Take a hike



IT’S TIME TO LACE  up those walking shoes. Spring is in the air, flowers are blooming, and the area offers hundreds of options for taking it all in on foot.

Whether you’re in the mood for smooth strolling, serious trekking or just a sweet little picnic spot, My Little Bird went on the hunt for the best walking spots. We found some hidden gems that will invite you to wander off the beaten path a bit. We think you’ll be glad you did.

Block House Point
14750 River Road, Darnestown, Md.

There’s a little bit of everything at this conservation park just outside of Potomac. Walk, hike or just wander and you’ll come across archeological sites, Civil War encampments and Native American dwellings. Walk for half a mile – or eight. Two main trails – Pennyfield Lock and Violet’s Lock – will lead you to breathtaking views from bluffs over the Potomac River.

“Those bluffs can give you a rush,” says Larry Broadwell, guidebook editor for the Potomac Appalachian Trail Club. “You’re wandering through the forest, then all of a sudden you’re at the edge of a bluff dropping 75 feet.”

Getting there: Head northwest from Potomac. There are three parking areas off River Road. The first is at Pennyfield Trail, the second is a gas line clearing (you can’t miss it) and the third is at the upstream edge of the park at Califia Farms Stable.

Nearby eats: Travilah Oak Market, 12944 Travilah Road, Potomac, Md.

Potomac Overlook Regional Park
2845 N. Marcey Road, Arlington, Va.

Just outside of Arlington, Potomac Overlook offers a picnic area, a nature center, peaceful woodland trails and excellent bird watching. It’s convenient to get to and ideal for short circuit walks.

Getting there: From Chain Bridge on the D.C. side, cross into Virginia and follow Military Road.

Nearby eats: Jetties Inc., 1609 Foxhall Rd NW

Turkey Run Park 
George Washington Memorial Parkway Headquarters, McLean, Va.

Time is of the essence! Virginia Bluebells and Trout Lilies line the floodplain of the Potomac in the early weeks of spring, attracting numerous butterflies, but they disappear soon after. It’s also home to more than 100 species of birds. Craving more? From there you can hop down to the 10-mile Potomac Heritage Trail.

Getting there: From Potomac Overlook Regional Park, return on Marcey Road to Military Road and turn right. Travel 1.4 miles and turn right at the Chain Bridge sign, just before the T-intersection on Military Road. Continue 0.4 miles and turn left onto SR 123. Proceed 1.0 miles to the George Washington Memorial Parkway/I-495 entrance. Continue 1.9 miles north on the parkway and turn right at the Turkey Run Park sign. Proceed 0.1 miles and follow the signs to the park.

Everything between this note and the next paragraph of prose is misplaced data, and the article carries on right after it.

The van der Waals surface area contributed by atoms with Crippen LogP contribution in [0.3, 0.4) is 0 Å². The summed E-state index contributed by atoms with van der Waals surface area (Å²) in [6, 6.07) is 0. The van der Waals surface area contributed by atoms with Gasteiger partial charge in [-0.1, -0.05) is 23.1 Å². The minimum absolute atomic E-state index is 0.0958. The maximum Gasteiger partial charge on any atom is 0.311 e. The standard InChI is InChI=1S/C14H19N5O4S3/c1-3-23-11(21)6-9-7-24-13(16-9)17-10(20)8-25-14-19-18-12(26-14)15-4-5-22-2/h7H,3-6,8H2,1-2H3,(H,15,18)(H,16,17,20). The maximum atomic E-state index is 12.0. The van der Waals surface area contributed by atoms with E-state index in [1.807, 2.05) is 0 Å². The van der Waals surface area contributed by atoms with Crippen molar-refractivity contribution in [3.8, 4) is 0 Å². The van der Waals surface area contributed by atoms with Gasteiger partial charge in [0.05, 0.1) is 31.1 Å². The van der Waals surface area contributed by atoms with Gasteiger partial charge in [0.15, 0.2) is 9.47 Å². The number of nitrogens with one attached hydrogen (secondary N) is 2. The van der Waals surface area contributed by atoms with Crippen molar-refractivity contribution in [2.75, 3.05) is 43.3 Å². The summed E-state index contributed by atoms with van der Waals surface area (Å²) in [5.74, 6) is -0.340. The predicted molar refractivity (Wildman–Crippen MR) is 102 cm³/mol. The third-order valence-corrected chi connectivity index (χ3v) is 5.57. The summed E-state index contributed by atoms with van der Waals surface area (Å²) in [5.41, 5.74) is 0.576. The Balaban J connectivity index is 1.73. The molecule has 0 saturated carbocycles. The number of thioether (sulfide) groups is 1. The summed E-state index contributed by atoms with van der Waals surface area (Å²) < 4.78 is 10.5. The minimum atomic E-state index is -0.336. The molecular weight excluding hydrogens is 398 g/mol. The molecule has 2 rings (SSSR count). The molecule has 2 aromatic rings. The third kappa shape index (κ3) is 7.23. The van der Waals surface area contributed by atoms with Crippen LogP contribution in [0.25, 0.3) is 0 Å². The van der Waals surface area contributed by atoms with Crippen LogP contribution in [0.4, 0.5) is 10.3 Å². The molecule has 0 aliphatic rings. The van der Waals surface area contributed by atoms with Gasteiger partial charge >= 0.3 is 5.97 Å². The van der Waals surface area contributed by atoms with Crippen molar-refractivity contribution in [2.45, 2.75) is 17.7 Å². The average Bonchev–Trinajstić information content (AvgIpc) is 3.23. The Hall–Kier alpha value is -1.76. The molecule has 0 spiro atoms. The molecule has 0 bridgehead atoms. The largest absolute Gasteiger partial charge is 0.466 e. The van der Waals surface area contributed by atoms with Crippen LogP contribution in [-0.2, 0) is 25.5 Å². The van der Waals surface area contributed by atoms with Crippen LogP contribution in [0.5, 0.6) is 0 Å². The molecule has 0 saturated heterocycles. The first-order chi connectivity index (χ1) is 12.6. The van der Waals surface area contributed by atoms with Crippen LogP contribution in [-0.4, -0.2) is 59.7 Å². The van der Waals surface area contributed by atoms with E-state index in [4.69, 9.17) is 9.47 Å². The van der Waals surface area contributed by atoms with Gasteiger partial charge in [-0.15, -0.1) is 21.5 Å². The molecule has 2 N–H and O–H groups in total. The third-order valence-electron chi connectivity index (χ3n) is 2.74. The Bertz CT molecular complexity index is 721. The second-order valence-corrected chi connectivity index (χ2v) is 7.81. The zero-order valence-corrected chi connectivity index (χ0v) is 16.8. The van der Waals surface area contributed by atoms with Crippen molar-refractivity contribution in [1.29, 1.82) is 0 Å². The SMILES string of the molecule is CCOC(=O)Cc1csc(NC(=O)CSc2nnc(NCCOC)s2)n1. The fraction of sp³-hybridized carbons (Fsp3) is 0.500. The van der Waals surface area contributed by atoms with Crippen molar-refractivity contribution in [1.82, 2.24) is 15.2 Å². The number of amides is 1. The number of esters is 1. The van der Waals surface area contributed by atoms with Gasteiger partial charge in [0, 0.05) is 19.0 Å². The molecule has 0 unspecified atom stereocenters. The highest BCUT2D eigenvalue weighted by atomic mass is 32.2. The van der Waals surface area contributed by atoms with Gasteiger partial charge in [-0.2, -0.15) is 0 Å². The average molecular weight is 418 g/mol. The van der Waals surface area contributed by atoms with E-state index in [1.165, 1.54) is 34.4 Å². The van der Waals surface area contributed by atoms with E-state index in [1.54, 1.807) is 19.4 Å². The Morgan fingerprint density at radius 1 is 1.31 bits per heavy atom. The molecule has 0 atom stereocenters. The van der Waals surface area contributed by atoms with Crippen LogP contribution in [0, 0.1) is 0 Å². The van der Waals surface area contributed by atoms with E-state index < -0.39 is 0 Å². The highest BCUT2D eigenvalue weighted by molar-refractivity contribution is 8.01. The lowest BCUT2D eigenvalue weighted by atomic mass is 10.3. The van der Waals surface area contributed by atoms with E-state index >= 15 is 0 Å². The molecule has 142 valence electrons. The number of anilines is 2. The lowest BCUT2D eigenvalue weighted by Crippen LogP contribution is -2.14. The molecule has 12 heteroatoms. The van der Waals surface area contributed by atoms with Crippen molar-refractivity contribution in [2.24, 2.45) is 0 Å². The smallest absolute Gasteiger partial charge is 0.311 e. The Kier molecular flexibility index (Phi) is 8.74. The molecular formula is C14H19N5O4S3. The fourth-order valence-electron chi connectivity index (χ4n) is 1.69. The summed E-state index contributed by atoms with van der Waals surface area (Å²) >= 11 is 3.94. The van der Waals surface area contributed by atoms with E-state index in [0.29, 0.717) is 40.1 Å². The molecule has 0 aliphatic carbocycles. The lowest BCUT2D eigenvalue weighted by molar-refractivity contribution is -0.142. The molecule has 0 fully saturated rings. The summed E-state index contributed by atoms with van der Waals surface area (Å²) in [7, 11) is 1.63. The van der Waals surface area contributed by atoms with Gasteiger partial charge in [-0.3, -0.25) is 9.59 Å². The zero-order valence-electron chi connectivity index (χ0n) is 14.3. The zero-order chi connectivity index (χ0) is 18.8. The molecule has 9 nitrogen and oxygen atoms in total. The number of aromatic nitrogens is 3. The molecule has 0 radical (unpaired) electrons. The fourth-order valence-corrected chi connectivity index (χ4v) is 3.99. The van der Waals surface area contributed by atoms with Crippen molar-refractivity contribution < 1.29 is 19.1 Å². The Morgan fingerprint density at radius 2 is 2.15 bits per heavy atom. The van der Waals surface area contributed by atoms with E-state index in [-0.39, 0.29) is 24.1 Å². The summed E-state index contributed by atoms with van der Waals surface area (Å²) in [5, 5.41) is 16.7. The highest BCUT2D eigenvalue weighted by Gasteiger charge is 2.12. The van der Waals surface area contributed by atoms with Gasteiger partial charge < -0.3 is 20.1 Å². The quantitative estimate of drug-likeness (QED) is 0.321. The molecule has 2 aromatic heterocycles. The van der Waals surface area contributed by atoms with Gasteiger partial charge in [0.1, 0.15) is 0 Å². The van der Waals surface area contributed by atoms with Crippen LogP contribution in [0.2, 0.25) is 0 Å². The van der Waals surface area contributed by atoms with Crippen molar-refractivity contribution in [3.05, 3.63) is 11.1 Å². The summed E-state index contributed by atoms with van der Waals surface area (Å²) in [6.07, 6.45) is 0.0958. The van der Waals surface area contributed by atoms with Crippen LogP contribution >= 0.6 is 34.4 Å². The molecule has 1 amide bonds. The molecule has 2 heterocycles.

Little Bennett Regional Park
23701 Frederick Road, Clarksburg, Md.

The largest of Montgomery County’s hidden natural gems, more than 20 miles of trails will lead you through forests, meadows and streams – into the solitude of the forest and back out again. For a brief visit, check out the old Froggy Hollow Schoolhouse. In the summer docents tell of 1930s rural life. From there, take the short and easy Froggy Hollow Trail, which meanders along the creek beyond the schoolhouse.

Getting there: Take I-270 N to Clarksburg. Froggy Hollow Trailhead Parking is a gravel lot on Clarksburg Road, just south of Kingsley Road.

Nearby eats: Clarksburg Grocery, 23329 Frederick Road, Clarksburg, Md.

 Harper’s Ferry

It’s a little further out, but there are a number of very easy trail systems in, around and on either side of Harper’s Ferry, West Virginia. The town itself offers hiking trails, mini museums and eateries.

Getting there: Start at the visitors center, in West Virginia above the town. There’s a $5 entrance fee to the national park site. A shuttle bus will take you down near the confluence between the Potomac and the Shenandoah. Take a rest on one of the many sandy beaches. Feeling adventurous? Enjoy the rapids in a tube or canoe.

Nearby eats: Cannonball Deli, 148 High Street, Harpers Ferry, West Va.

Rachel Carson Greenway & Northwest Branch Stream Valley Park Trails

On this trail, at the intersection of NW Branch and Colesville Road, there’s a downstream trail. It’s a little rocky but worth it. Almost immediately it drops into a gorge that Teddy Roosevelt described as second only to Great Falls for its scenic view. The natural surface trail extends north to Wheaton Regional Park.

Getting there: Parking is allowed on both sides of the street where Colesville Road and NW Branch Trail meet.

Nearby Eats: Trader Joe’s, 10741 Columbia Pike, Silver Spring, Md.

The Potomac Appalachian Trail Club guidebooks can be found at REI and Hudson Trail Outfitters. The club also teaches hiking classes of all levels and interests. Learn more at www.patc.net.

— Mia Cortez

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